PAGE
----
Launch Slideshow

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Technology Transfer

Technology Transfer

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    Engineers and chemists began exploring ways to add rubber to asphalt in the 1920s and came up with several processes to produce what's known generically as rubberized asphalt. In the “wet process,” crumb rubber (shown) is blended at high temperatures with liquid asphalt and other binders. “Asphalt rubber” refers to a specific material containing at least 15% ground rubber as defined in ASTM D6114-97 (2002). Photos: Rubber Pavements Association

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    Mix temperatures for asphalt rubber are slightly higher than conventional hot mixes, and workability is limited. The material should be at least 350° F for placement and fully finished before the temperature gets below 275° F. Such requirements mean that steel-wheeled rollers must be used for compaction.

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    In 2002, Arizona DOT placed 1 inch of asphalt rubber on a stretch of concrete pavement that carries 150,000 vehicles/ day. The resulting reduction in traffic noise—averaging 3 to 5 decibels—was so striking that the public clamored for more. By the end of that year, the department announced it would install the overlay on all 115 miles of the state's freeways.

SO WHY ISN'T EVERYONE USING IT?

Asphalt rubber first became a hot topic when the Intermodal Surface Transportation Act of 1991 (ISTEA) proposed to require its widespread use.

At the time, asphalt rubber was a promising technology that had seen limited application in the Southwest. The law's drafters regarded the mandate as a way to encourage the environmentally beneficial reuse of waste tires and included language prescribing specific amounts of crumb rubber to be added to asphalt mixes. Industry interests balked, claiming there had been no research to determine whether the prescribed levels of crumb rubber were technically feasible.

The mandate also ignored the work of the Strategic Highway Research Program, under way since 1987 and funded by $150 million from state governments, which was developing and validating performance specifications for asphalt pavement based on traffic loads and climatic conditions. Both public- and private-sector interests protested strongly enough to delay and finally kill the mandate, but the controversy would overshadow the potential benefits of asphalt rubber for years to come.

Besides the ISTEA fiasco, other factors contributed to the product's limited popularity. The “wet process” of producing it was invented in Arizona and was protected under patents until 1992, so the technology didn't spread as quickly as it might have otherwise.

Douglas Carlson, executive director of the Rubber Pavements Association, cites a “chicken-and-egg” issue that has affected adoption of the technology elsewhere: Authorities are reluctant to specify the material without experienced local suppliers and contractors, and suppliers are reluctant to invest in the technology without assurance that the demand justifies the expense.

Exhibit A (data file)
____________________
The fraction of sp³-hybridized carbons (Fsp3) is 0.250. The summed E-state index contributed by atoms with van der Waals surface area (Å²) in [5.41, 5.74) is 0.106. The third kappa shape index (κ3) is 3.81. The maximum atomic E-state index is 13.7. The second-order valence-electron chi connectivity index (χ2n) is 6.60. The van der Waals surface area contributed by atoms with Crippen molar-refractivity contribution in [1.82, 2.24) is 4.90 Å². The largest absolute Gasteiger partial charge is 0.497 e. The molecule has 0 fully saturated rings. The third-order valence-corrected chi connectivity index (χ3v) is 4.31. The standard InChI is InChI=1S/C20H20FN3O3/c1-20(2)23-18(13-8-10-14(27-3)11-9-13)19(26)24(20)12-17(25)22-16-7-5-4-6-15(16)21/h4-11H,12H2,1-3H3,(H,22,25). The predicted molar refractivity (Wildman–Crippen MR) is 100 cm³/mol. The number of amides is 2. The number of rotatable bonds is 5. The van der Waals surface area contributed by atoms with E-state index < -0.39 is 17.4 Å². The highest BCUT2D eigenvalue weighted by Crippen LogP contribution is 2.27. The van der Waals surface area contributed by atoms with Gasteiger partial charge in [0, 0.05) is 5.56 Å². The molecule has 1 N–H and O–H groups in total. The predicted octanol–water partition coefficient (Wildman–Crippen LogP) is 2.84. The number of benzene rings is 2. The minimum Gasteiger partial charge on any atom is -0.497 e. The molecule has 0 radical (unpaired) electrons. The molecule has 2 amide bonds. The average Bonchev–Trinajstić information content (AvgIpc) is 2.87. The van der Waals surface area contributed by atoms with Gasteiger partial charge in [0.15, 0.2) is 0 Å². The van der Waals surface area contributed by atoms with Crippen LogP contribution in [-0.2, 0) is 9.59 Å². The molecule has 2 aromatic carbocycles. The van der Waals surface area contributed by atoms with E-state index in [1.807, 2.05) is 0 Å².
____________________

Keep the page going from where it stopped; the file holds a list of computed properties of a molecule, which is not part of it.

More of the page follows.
KNOW ITS ADVANTAGES—AND LIMITS

Adapting hot-mix plants to make asphalt rubber requires two pieces of mobile equipment: a blender unit to hold the crumb rubber, as well as a blend tank where the rubber is mixed and saturated with oil before the mixture moves into the plant plumbing. This equipment ranges in cost from $250,000 to $1 million, compared to more than $7 million for a hot-mix plant.

Also, asphalt rubber creates a much more viscous binder than conventional hot mixes and thus a much thicker film surrounding the aggregate (about 9% binder by weight versus 5% or 6% for conventional asphalt). The higher binder-to-aggregate ratio means increased plant emissions, but nothing that exceeds permitted conditions. Similarly, fumes during placement are higher than with conventional hot mixes, but the rubber introduces no different fumes at typical temperatures, and fume levels stay within OSHA's recommended limits.

Asphalt rubber can't be applied in inclement weather; air temperatures below 65° F will prevent it from adhering, and those above 110° F will make jobsite conditions intolerable. Paving can't be conducted in the rain or emulsion put down as a tack coat, as the additional moisture will affect the material's properties.

ITS TIME HAS COME

Even though most projects have been located in the Southwest, some asphalt rubber pavements were installed beyond the region in the early 1990s, most notably in Florida. More recently, projects have been constructed in Colorado, Connecticut, Illinois, Nebraska, New Mexico, Tennessee, and Ontario.

New Jersey's first projects were 1-mile test sections installed on Interstate 95 and state Route 9 in 1994. Pleased by the performance, the state DOT installed an asphalt rubber friction course as part of a recently completed 8-mile, six-lane resurfacing project on I-95. About 80,000 old tires provided the crumb rubber for the paving mix, and the project is expected to extend the roadway's service life by 15 to 20 years. This year, the state will let contracts on major paving projects for sections of I-280 and -78, both of which will have asphalt rubber friction courses.

The Washington State DOT is testing asphalt rubber on sections of Interstates 5 and 405 as well as state Route 520 to measure its durability, the quantity and quality of noise reduction, and how the pavement performs over time.

As agencies and contractors in more states gain experience with and confidence in asphalt rubber friction courses, it's going to be even more widely used. In the process, communities will be recycling millions of scrap tires into quieter, safer, more durable roads.

— Kenneth A. Hooker is a freelance writer based in Oak Park, Ill.